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Vehicle-Related Flood Fatalities in Texas, 1959–2019

Department of Civil and Environmental Engineering, University of Texas at San Antonio, San Antonio, TX 78249, USA
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Water 2020, 12(10), 2884; https://doi.org/10.3390/w12102884
Received: 24 August 2020 / Revised: 5 October 2020 / Accepted: 13 October 2020 / Published: 16 October 2020
(This article belongs to the Special Issue GIS Application: Flood Risk Management)
Texas has the highest number of flood fatalities and vehicle-related flood fatalities in the United States. This study provides a detailed analysis of vehicle-related flood fatalities in Texas from 1959 to 2019. The data was compiled from the Storm Data publication maintained by the National Weather Service and includes demographics of the victims, dates, flood types, roadway types, and fatality location. There were 570 vehicle-related flood fatalities during the study period, with almost all fatal accidents resulting in one fatality. These fatalities represent 58% of total flood fatalities. The spatial analysis reveals that most counties with high vehicle-related flood fatalities are clustered in Flash Flood Alley. These counties accounted for over 80% of the fatalities. The annual distribution of these fatalities follows a statistically significant decreasing trend. Monthly distribution of vehicle-related fatalities follows that of rainfall in the Flash Flood Alley, with flash floods causing 61% of all vehicle-related flood fatalities. Night was the time of the day when the most vehicle-related deaths occurred. Males accounted for 63% of the fatalities and the age group of 20–29 was the most affected. The study discusses how the results can be used to increase awareness of flood hazards, used as input into state and regional disaster mitigation plans, and help tailor education and outreach programs. View Full-Text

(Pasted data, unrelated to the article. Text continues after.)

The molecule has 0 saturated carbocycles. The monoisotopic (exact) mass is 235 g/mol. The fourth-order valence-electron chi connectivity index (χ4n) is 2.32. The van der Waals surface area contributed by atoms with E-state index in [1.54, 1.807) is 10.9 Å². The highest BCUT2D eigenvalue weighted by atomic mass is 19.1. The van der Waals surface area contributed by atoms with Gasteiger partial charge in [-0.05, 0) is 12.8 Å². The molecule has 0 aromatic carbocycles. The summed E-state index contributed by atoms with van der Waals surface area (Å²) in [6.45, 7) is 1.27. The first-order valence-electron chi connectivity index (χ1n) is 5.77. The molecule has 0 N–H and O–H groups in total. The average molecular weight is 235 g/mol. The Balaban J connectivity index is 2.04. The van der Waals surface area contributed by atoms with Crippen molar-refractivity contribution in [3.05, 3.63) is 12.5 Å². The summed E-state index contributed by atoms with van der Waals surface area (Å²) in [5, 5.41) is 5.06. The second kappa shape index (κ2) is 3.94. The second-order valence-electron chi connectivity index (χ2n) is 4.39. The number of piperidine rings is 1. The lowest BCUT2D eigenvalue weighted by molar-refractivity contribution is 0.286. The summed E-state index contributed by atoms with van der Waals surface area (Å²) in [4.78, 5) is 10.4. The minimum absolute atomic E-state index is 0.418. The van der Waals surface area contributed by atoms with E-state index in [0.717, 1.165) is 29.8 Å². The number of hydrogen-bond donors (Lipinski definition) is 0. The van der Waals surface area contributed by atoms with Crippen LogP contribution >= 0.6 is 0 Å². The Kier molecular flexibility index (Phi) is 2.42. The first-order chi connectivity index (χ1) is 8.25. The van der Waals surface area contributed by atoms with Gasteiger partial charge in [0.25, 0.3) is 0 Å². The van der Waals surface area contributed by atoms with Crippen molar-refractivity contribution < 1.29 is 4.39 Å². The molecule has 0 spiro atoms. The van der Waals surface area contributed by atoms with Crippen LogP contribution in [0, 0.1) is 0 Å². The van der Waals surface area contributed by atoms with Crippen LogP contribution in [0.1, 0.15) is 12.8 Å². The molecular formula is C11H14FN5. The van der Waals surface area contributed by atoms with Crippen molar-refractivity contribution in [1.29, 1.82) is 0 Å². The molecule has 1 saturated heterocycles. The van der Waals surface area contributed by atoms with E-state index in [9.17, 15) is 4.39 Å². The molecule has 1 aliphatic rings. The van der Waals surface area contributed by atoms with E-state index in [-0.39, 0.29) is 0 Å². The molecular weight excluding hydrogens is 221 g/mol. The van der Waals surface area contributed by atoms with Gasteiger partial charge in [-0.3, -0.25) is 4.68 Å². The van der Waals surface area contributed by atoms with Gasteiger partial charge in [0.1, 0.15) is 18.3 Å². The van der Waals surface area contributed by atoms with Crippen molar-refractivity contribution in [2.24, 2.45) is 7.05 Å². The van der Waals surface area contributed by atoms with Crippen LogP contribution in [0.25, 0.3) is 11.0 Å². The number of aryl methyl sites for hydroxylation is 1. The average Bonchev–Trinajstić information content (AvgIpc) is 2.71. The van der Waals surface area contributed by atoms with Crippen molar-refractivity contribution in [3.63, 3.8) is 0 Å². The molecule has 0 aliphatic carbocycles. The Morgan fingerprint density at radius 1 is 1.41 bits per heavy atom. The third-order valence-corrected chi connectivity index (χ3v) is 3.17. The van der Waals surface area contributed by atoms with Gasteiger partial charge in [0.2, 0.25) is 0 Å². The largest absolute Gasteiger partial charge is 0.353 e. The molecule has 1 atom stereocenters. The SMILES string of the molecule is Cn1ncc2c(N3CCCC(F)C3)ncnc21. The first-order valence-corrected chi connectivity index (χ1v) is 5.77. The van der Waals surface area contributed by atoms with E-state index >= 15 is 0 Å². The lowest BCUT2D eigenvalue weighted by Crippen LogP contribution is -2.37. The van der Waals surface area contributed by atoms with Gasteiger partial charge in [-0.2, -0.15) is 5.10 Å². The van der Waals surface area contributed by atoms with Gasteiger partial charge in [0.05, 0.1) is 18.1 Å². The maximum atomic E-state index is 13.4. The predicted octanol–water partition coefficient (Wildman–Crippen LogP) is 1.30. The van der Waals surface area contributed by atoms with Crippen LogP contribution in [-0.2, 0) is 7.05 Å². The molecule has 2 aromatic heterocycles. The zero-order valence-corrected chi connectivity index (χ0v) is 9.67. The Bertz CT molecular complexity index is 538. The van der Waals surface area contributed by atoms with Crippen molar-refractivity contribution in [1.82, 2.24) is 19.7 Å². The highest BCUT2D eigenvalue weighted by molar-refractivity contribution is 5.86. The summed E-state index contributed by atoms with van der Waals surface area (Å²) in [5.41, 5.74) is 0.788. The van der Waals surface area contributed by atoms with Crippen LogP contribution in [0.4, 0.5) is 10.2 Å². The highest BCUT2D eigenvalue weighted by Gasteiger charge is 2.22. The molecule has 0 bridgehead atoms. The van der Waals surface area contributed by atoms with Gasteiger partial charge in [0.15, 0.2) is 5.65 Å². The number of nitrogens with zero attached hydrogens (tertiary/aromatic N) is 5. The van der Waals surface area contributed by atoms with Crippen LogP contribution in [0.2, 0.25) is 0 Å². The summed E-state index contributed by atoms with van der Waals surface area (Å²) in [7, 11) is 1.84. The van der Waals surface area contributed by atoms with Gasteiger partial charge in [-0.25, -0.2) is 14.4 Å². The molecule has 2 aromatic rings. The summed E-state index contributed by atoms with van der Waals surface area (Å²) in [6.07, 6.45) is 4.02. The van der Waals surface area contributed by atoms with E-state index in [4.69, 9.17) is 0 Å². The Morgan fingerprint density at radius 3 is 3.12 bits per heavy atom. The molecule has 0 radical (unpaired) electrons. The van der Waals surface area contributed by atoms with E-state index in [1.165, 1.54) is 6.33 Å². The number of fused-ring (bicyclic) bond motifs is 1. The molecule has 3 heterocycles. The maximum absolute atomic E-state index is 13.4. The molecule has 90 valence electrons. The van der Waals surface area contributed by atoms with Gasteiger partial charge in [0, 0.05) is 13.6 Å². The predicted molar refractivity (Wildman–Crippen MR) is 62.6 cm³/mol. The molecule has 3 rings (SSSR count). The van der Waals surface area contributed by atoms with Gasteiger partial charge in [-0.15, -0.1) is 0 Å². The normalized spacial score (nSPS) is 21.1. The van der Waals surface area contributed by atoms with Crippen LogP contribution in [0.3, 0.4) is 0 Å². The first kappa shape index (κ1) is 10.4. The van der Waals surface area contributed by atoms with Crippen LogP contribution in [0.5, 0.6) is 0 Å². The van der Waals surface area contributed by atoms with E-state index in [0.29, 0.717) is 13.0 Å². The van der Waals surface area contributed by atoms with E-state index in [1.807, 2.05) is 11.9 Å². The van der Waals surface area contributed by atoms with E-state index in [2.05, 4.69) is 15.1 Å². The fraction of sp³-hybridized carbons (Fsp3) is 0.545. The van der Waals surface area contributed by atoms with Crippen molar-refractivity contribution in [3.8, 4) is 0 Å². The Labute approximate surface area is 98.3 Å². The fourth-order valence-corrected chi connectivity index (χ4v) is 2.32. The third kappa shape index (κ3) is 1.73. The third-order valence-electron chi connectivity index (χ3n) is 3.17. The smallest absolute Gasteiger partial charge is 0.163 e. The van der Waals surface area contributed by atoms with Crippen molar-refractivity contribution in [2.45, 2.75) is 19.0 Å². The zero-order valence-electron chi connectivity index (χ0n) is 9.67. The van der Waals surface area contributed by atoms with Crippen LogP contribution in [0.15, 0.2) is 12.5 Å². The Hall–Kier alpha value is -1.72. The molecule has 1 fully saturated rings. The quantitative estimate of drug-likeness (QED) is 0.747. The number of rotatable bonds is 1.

Keywords: vehicles; flood; fatalities; Texas; flash flood alley; hazards vehicles; flood; fatalities; Texas; flash flood alley; hazards
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Han, Z.; Sharif, H.O. Vehicle-Related Flood Fatalities in Texas, 1959–2019. Water 2020, 12, 2884.

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